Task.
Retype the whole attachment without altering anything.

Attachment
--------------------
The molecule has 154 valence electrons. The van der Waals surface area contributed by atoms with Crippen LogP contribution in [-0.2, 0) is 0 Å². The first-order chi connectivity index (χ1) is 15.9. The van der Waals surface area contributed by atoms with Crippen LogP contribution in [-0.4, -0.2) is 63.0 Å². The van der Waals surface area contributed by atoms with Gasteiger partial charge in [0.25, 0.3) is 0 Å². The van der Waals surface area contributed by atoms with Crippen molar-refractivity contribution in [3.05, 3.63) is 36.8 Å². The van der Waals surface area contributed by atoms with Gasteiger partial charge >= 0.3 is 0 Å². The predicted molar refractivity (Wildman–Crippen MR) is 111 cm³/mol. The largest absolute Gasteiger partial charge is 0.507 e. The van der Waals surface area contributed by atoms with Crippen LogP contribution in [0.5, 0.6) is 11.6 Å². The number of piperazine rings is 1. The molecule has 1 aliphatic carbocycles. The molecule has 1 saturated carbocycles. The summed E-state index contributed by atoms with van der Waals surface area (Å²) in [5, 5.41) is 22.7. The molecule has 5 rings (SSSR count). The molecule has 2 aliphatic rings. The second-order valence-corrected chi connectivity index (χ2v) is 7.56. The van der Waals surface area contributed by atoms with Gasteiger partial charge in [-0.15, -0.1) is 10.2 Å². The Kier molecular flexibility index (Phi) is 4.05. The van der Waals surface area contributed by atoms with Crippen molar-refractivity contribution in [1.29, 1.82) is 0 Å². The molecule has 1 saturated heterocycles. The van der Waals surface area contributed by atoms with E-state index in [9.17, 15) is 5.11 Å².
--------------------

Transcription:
The molecule has 154 valence electrons. The van der Waals surface area contributed by atoms with Crippen LogP contribution in [-0.2, 0) is 0 Å². The first-order chi connectivity index (χ1) is 15.9. The van der Waals surface area contributed by atoms with Crippen LogP contribution in [-0.4, -0.2) is 63.0 Å². The van der Waals surface area contributed by atoms with Gasteiger partial charge in [0.25, 0.3) is 0 Å². The van der Waals surface area contributed by atoms with Crippen molar-refractivity contribution in [3.05, 3.63) is 36.8 Å². The van der Waals surface area contributed by atoms with Gasteiger partial charge >= 0.3 is 0 Å². The predicted molar refractivity (Wildman–Crippen MR) is 111 cm³/mol. The largest absolute Gasteiger partial charge is 0.507 e. The van der Waals surface area contributed by atoms with Crippen LogP contribution in [0.5, 0.6) is 11.6 Å². The number of piperazine rings is 1. The molecule has 1 aliphatic carbocycles. The molecule has 1 saturated carbocycles. The summed E-state index contributed by atoms with van der Waals surface area (Å²) in [5, 5.41) is 22.7. The molecule has 5 rings (SSSR count). The molecule has 2 aliphatic rings. The second-order valence-corrected chi connectivity index (χ2v) is 7.56. The van der Waals surface area contributed by atoms with Gasteiger partial charge in [-0.15, -0.1) is 10.2 Å². The Kier molecular flexibility index (Phi) is 4.05. The van der Waals surface area contributed by atoms with Crippen molar-refractivity contribution in [1.29, 1.82) is 0 Å². The molecule has 1 saturated heterocycles. The van der Waals surface area contributed by atoms with E-state index in [9.17, 15) is 5.11 Å².